He has harvested 250ha (620 acres) already and plans to cut another 16ha (40 acres) this afternoon. He has been forced to wait after his farm received heavy dew last night.
“We can see the light at the end of the tunnel now.”
“We haven‘t had the combine stuck recently. We‘ve put some wide tyres on it.”
Mr Hinchliffe is happy with yields. His first wheats, which were mostly Rogibus, yielded 10.5 t/ha (4.25 t/acre) while the second wheats – mainly Access, Cordiale and Consort yielded 9 t/ha (3.64 t/ha).
He was particularly pleased with the high yields produced by his Rogibus and that it was a little bit ahead of the other varieties.
Recently he has been harvesting at 13% moisture, allowing him to clear the backlog on the drier and not have to pay for diesel as he can put crops straight into the shed.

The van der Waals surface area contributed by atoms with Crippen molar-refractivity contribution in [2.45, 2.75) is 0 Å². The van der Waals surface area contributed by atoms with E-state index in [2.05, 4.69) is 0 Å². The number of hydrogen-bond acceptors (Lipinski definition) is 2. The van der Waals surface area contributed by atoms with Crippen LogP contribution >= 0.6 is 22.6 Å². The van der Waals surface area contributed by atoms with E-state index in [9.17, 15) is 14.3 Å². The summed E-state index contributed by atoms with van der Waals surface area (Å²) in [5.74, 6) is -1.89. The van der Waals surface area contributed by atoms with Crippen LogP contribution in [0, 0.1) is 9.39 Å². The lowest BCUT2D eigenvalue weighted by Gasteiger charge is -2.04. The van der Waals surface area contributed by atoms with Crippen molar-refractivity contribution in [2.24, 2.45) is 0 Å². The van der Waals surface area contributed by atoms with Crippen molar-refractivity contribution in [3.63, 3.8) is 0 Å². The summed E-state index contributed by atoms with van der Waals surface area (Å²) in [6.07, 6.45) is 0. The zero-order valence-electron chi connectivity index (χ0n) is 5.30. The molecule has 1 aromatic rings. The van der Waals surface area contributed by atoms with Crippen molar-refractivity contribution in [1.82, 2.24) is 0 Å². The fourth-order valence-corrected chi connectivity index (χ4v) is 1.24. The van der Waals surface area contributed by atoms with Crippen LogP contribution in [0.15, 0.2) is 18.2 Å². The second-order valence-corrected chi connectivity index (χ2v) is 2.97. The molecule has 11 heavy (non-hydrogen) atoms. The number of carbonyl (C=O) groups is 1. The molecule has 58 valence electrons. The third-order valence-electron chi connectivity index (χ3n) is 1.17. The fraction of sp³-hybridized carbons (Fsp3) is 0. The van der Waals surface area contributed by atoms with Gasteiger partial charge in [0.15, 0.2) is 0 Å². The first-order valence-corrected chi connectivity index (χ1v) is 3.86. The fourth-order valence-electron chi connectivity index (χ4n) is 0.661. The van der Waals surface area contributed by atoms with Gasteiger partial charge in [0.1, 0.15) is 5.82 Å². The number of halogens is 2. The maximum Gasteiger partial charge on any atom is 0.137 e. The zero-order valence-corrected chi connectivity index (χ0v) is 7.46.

The majority of the wheat was, and still is, standing, but there were some patches where 30% of the wheat had become lodged.
Mr Hinchliffe wants to make a start on the 60ha (150 acres) of beans tomorrow (Sept 7). His Wizard winter beans are ready to harvest while his Quattro and Synchro spring beans will be ready soon.
“If the weather remains dry then we‘ll be finished this time next week apart from one field of linseed.”
Because of the wet weather he has been unable to get the wheat off the field quickly enough and as a result he has yet to drill any oilseed rape.
“I‘m not really concerned with it. The soil is still very warm and there‘s plenty of moisture in the soil to let me do it later in the month.”